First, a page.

It would take a thorough regulatory impact assessment (RIA) to justify such a policy: Unfortunately, the idea of a volume-based cap does not appear to have undergone an assessment of its impact on the sector. As a general principle, before any such rule is imposed, an RIA needs to be undertaken. Systemic risks are not restricted to UPI and are common in all financial systems; yet, a similar cap has not been suggested for, say, retail bank transactions. Further, the risk of a system failure that the cap could partly be aiming to resolve is adequately addressed through the NPCI’s multi-bank PSP model, which requires all TPAPs to contribute to more than 5% of UPI transaction volumes and partner with at least five banks to reduce the risk of one bank’s failure affecting the entire UPI ecosystem. Other risks can be mitigated through measures such as NPCI-led audits and monitoring. In fact, such monitoring will be a welcome move for this fast-growing sector.

The cap could affect the achievement of an Atmanirbhar Bharat: In order for Indian businesses, including tech-enabled financial services, to grow and compete at the global level, we need to integrate business processes with the global economy. Indian start-ups, in particular, need tools and infrastructure that lets them gain an international edge. This is part of the vision of Prime Minister Narendra Modi, as articulated by him on 7 November at the 51st Convocation of the Indian Institute of Technology, Delhi: “More than 50,000 start-ups have been launched since the Start-up India campaign. It is the result of the efforts of the government that patents in the country have increased four times. There has been a five time increase in trademark registration. Along with fintech, start-ups associated with agro, defence and medical sectors are now growing rapidly. Over the years, more than 20 unicorns have been formed by Indians…" Modi envisions a self-reliant India that thrives on innovation, technology and entrepreneurship. But this vision cannot be fulfilled if our policies restrain the growth of a cashless economy.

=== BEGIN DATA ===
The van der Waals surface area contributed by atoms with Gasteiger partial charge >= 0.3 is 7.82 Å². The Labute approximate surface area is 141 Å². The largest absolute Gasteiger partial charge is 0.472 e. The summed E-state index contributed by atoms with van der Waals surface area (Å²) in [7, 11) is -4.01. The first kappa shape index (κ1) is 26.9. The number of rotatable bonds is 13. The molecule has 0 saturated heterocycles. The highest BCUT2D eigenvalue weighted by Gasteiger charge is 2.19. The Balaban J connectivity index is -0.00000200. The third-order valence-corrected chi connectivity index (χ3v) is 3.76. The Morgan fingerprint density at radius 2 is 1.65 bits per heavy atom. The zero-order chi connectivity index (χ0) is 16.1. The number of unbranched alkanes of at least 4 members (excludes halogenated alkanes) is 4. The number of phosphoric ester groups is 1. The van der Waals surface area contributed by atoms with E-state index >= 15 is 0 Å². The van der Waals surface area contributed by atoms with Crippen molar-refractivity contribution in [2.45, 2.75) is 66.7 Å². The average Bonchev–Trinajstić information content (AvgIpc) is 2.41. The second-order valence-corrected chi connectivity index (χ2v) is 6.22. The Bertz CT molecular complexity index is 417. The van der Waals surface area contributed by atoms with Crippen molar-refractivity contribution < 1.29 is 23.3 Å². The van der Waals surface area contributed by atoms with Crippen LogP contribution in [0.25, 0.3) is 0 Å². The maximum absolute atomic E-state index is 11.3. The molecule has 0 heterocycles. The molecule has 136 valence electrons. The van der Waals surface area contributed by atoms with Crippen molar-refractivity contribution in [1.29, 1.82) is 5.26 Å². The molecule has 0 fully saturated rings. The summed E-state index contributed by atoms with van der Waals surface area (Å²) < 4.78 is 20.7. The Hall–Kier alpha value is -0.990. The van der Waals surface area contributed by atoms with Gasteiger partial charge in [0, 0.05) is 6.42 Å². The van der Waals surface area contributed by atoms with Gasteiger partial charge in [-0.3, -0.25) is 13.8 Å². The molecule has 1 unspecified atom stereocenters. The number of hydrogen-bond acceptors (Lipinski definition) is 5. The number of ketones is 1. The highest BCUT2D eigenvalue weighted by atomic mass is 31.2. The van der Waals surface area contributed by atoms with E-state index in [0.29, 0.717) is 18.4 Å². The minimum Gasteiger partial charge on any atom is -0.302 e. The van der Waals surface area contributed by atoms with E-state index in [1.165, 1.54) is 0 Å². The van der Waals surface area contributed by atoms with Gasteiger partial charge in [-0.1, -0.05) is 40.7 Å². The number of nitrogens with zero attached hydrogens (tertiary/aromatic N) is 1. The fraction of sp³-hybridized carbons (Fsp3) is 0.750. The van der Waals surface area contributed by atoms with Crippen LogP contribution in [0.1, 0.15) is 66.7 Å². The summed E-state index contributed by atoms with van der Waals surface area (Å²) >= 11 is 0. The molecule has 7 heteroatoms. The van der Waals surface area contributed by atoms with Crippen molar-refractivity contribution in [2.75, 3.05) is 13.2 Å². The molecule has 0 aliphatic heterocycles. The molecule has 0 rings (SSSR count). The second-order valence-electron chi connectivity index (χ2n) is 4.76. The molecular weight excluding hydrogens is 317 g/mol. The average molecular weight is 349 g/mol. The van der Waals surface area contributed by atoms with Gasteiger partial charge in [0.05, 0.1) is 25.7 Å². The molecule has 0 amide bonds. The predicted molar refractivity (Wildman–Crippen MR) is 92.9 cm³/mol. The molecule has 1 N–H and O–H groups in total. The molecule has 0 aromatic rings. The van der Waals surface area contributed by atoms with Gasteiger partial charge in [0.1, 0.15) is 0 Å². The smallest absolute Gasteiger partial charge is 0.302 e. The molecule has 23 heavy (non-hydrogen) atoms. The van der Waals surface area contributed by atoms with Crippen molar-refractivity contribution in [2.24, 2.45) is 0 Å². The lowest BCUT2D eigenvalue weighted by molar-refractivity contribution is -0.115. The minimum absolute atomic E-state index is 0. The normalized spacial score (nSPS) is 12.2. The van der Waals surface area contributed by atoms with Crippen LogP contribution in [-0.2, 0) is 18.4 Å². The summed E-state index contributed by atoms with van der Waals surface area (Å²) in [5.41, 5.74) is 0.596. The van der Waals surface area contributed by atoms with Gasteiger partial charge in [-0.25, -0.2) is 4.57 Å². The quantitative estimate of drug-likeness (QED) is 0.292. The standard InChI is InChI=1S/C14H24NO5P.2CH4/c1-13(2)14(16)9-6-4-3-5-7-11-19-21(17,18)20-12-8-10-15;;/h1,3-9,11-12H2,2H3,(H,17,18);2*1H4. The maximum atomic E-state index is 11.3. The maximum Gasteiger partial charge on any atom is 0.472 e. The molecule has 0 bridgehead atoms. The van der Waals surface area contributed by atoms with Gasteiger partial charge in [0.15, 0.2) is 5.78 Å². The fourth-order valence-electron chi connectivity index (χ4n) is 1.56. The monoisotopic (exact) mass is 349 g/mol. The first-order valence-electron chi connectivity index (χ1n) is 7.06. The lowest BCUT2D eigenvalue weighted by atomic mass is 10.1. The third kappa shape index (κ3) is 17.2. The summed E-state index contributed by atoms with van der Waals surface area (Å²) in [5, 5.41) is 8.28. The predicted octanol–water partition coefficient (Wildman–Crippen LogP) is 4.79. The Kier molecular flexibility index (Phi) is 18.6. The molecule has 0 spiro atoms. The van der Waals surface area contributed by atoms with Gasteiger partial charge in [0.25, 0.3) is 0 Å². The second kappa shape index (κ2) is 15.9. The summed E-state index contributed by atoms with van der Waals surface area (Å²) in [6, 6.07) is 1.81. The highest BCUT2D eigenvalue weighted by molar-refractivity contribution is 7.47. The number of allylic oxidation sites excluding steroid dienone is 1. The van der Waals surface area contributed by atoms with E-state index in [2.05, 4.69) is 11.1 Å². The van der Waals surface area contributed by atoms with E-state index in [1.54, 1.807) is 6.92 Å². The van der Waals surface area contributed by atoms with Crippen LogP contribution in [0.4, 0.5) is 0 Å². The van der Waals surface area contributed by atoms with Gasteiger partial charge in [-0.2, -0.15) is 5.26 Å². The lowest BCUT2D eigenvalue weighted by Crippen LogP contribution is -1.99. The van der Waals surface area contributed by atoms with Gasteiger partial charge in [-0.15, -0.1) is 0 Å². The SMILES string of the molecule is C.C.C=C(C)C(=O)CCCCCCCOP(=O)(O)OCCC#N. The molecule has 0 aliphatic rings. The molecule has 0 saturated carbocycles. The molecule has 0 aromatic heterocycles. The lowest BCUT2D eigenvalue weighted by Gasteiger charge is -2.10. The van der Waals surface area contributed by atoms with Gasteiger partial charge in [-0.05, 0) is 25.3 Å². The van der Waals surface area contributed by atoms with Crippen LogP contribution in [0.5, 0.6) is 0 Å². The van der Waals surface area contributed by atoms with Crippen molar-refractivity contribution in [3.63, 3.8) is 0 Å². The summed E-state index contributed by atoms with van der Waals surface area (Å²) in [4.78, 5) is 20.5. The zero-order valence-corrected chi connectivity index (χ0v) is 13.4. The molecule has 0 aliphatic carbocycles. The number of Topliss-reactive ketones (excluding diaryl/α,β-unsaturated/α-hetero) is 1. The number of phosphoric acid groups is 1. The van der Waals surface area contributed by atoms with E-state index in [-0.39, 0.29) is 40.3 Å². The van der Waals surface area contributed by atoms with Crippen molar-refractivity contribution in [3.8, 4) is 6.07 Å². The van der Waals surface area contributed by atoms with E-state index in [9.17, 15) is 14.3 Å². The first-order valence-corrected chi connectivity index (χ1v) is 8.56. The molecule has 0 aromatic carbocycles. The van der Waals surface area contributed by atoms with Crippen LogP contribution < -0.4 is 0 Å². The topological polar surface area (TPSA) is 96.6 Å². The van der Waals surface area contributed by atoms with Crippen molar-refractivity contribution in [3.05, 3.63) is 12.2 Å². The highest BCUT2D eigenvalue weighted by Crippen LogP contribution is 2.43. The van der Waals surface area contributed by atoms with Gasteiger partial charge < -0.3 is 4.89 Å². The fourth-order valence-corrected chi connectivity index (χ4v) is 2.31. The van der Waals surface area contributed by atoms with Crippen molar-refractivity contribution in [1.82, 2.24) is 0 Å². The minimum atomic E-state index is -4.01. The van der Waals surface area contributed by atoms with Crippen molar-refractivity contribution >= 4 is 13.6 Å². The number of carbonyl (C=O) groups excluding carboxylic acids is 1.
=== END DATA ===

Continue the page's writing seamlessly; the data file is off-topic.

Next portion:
The way forward: India’s UPI ecosystem is nascent, but has demonstrated significant growth and has had a positive impact on the economy by providing the backbone needed to move towards cashless commerce. Any policy decision by regulators at this point should aim at catalysing innovation in this space. Stifling it would serve India badly.

There are also concerns over the possible monopolization of the sector, but these can be addressed by the Competition Commission of India (CCI). Any alleged abuse of dominance in the tech industry is quickly brought to the notice of the CCI, which has been taking prompt action on complaints. Instead of spotting ghosts in the shadows, the NPCI should focus on how to keep up the growth trajectory this sector has attained. Over time, it could lead to a competitive advantage for the Indian economy.

Pratibha Jain is a partner & head of the Delhi office of Nishith Desai Associates

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Published: 24 Nov 2020, 09:18 PM IST